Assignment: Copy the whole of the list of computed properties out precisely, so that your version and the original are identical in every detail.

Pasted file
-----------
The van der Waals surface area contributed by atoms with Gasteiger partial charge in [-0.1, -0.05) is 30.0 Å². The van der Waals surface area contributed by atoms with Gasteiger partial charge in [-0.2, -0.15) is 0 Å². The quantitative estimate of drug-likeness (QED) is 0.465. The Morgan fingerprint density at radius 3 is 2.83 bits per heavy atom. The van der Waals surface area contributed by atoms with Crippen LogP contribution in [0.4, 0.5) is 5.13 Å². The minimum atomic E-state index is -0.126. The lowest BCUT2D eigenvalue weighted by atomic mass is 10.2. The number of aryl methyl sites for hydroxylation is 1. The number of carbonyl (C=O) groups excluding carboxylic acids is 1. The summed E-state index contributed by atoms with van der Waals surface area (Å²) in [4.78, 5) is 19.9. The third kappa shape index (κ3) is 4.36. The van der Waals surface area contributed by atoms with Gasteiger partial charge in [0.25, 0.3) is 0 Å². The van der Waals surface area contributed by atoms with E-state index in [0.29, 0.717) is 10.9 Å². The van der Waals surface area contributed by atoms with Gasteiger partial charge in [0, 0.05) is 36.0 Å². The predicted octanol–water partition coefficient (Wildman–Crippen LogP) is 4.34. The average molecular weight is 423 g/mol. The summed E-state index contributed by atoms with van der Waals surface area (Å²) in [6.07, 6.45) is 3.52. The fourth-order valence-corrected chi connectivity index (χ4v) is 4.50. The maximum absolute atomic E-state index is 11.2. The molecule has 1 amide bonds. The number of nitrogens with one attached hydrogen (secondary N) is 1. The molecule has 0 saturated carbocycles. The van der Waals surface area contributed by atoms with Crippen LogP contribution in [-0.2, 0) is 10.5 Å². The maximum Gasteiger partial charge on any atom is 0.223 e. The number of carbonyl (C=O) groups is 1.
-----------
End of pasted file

The van der Waals surface area contributed by atoms with Gasteiger partial charge in [-0.1, -0.05) is 30.0 Å². The van der Waals surface area contributed by atoms with Gasteiger partial charge in [-0.2, -0.15) is 0 Å². The quantitative estimate of drug-likeness (QED) is 0.465. The Morgan fingerprint density at radius 3 is 2.83 bits per heavy atom. The van der Waals surface area contributed by atoms with Crippen LogP contribution in [0.4, 0.5) is 5.13 Å². The minimum atomic E-state index is -0.126. The lowest BCUT2D eigenvalue weighted by atomic mass is 10.2. The number of aryl methyl sites for hydroxylation is 1. The number of carbonyl (C=O) groups excluding carboxylic acids is 1. The summed E-state index contributed by atoms with van der Waals surface area (Å²) in [4.78, 5) is 19.9. The third kappa shape index (κ3) is 4.36. The van der Waals surface area contributed by atoms with Gasteiger partial charge in [0.25, 0.3) is 0 Å². The van der Waals surface area contributed by atoms with E-state index in [0.29, 0.717) is 10.9 Å². The van der Waals surface area contributed by atoms with Gasteiger partial charge in [0, 0.05) is 36.0 Å². The predicted octanol–water partition coefficient (Wildman–Crippen LogP) is 4.34. The average molecular weight is 423 g/mol. The summed E-state index contributed by atoms with van der Waals surface area (Å²) in [6.07, 6.45) is 3.52. The fourth-order valence-corrected chi connectivity index (χ4v) is 4.50. The maximum absolute atomic E-state index is 11.2. The molecule has 1 amide bonds. The number of nitrogens with one attached hydrogen (secondary N) is 1. The molecule has 0 saturated carbocycles. The van der Waals surface area contributed by atoms with Crippen LogP contribution in [-0.2, 0) is 10.5 Å². The maximum Gasteiger partial charge on any atom is 0.223 e. The number of carbonyl (C=O) groups is 1.